The U.S. refusal to completely shut down over the course of the pandemic led to an increasingly high baseline of new coronavirus infections, according to top infectious-disease expert Anthony S. Fauci, a failure he said has allowed the pathogen to mutate and spread.
Fauci, who serves as the director of the U.S. National Institute of Allergy and Infectious Diseases, said Tuesday that the nation’s “historic negative experience” with the virus was due in part to the fact that the outbreak was never fully tamed through lockdowns — ensuring that each surge in cases grew from an ever-higher starting point.
“If you recall the history, which I painfully have lived through, is that in the very beginning … what we had was a surge in the Northeast which went up and then it came down and never got to a good baseline,” he said in a conversation with Australia’s chief medical officer, Paul Kelly. The event was hosted by the Washington-based Center for Strategic and International Studies.
“The baseline was so high that that magnified the impact of the [next] surge” in the summer, he said. “And now, as we’re coming way down, we are reaching a point where we’re beginning to, if not plateau, but the slope of the deflection is starting to maybe go down a little bit more slowly, which means we might plateau again at an unacceptably high level.”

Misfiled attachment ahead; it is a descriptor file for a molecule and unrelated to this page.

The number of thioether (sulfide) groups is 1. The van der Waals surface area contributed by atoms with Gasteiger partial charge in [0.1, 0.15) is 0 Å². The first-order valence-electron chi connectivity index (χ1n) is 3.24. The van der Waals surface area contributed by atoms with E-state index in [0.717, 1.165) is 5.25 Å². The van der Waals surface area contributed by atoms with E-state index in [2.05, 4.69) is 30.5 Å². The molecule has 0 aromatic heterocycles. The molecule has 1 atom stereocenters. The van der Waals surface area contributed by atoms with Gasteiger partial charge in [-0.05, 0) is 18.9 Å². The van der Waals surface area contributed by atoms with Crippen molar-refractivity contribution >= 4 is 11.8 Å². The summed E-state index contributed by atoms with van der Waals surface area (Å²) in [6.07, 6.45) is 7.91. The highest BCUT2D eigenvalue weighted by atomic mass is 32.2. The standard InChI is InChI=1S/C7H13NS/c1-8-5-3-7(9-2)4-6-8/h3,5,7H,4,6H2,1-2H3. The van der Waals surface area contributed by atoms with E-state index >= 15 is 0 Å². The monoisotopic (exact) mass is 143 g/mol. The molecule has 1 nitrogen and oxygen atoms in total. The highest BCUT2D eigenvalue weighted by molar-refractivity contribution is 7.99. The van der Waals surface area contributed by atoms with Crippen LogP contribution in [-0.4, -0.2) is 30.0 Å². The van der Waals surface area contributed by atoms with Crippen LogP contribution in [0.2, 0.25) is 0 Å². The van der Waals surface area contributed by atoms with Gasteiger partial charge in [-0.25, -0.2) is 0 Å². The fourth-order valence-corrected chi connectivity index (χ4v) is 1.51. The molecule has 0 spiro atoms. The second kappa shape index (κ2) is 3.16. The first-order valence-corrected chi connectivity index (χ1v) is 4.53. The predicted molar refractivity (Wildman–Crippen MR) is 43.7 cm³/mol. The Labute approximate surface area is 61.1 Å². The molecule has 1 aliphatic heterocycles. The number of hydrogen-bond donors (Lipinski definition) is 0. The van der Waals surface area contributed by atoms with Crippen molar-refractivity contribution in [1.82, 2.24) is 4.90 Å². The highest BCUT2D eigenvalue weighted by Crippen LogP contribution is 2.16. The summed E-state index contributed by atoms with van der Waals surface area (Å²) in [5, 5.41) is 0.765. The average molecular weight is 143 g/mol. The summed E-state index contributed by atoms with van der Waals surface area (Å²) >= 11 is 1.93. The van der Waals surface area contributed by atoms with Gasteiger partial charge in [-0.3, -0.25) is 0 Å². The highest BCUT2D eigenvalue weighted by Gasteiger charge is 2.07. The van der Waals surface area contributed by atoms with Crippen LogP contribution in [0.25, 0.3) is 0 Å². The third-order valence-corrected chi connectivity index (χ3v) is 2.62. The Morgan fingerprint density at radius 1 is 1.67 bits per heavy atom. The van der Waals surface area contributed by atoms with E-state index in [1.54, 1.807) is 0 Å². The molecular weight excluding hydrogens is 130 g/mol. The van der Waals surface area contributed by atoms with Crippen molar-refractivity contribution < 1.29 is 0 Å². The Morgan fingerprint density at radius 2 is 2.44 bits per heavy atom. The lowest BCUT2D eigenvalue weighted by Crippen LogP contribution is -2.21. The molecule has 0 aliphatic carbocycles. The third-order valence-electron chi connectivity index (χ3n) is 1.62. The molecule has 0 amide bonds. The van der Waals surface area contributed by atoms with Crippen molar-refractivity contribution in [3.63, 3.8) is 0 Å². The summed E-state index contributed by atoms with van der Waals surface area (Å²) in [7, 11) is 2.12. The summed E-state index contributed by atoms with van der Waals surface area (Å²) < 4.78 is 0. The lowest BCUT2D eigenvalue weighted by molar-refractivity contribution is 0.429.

“When Australia shuts down, they shut down, and they really do get the cases, like, almost to nothing. We’ve never had that in the United States,” Fauci said.
He added that the spread of new, more contagious variants in the United States was the result of allowing the virus to run rampant for months. The United States has recorded more than 29 million cases and over 526,000 deaths.
“A fundamental tenet of virology is that viruses don’t mutate unless they replicate, and the more spread that you have in the community the greater chance you’re going to have of the initiation of and propagation of variants,” he said. “And that’s what we’re seeing in the United States.”